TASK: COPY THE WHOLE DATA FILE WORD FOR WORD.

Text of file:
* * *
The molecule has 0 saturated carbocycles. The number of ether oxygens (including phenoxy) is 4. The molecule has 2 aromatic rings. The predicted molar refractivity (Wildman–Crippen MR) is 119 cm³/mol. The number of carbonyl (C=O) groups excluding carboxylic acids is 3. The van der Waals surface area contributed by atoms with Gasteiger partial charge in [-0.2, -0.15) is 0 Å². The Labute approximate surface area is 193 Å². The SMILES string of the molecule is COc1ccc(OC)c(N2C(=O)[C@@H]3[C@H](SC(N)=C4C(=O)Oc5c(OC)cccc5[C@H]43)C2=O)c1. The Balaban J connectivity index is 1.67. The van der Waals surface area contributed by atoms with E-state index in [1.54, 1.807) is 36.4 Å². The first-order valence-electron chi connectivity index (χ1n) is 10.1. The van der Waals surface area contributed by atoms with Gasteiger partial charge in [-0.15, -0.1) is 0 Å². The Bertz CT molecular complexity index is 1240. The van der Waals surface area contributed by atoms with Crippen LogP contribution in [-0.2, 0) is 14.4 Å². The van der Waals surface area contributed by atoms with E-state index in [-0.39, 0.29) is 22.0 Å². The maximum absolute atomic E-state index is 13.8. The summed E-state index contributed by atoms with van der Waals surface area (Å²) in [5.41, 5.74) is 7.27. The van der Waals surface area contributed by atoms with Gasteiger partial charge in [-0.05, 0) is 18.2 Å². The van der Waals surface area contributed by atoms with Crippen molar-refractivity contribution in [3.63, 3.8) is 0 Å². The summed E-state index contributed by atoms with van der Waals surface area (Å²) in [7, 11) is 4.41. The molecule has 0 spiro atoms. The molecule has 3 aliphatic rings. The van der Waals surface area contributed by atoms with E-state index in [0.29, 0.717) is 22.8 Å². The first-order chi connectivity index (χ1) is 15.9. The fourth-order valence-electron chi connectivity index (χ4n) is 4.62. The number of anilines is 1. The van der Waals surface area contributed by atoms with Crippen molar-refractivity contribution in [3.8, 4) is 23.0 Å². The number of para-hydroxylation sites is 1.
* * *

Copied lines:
The molecule has 0 saturated carbocycles. The number of ether oxygens (including phenoxy) is 4. The molecule has 2 aromatic rings. The predicted molar refractivity (Wildman–Crippen MR) is 119 cm³/mol. The number of carbonyl (C=O) groups excluding carboxylic acids is 3. The van der Waals surface area contributed by atoms with Gasteiger partial charge in [-0.2, -0.15) is 0 Å². The Labute approximate surface area is 193 Å². The SMILES string of the molecule is COc1ccc(OC)c(N2C(=O)[C@@H]3[C@H](SC(N)=C4C(=O)Oc5c(OC)cccc5[C@H]43)C2=O)c1. The Balaban J connectivity index is 1.67. The van der Waals surface area contributed by atoms with E-state index in [1.54, 1.807) is 36.4 Å². The first-order valence-electron chi connectivity index (χ1n) is 10.1. The van der Waals surface area contributed by atoms with Gasteiger partial charge in [-0.15, -0.1) is 0 Å². The Bertz CT molecular complexity index is 1240. The van der Waals surface area contributed by atoms with Crippen LogP contribution in [-0.2, 0) is 14.4 Å². The van der Waals surface area contributed by atoms with E-state index in [-0.39, 0.29) is 22.0 Å². The maximum absolute atomic E-state index is 13.8. The summed E-state index contributed by atoms with van der Waals surface area (Å²) in [5.41, 5.74) is 7.27. The van der Waals surface area contributed by atoms with Gasteiger partial charge in [-0.05, 0) is 18.2 Å². The van der Waals surface area contributed by atoms with Crippen molar-refractivity contribution in [3.63, 3.8) is 0 Å². The summed E-state index contributed by atoms with van der Waals surface area (Å²) in [7, 11) is 4.41. The molecule has 0 spiro atoms. The molecule has 3 aliphatic rings. The van der Waals surface area contributed by atoms with E-state index in [0.29, 0.717) is 22.8 Å². The first-order chi connectivity index (χ1) is 15.9. The fourth-order valence-electron chi connectivity index (χ4n) is 4.62. The number of anilines is 1. The van der Waals surface area contributed by atoms with Crippen molar-refractivity contribution in [3.8, 4) is 23.0 Å². The number of para-hydroxylation sites is 1.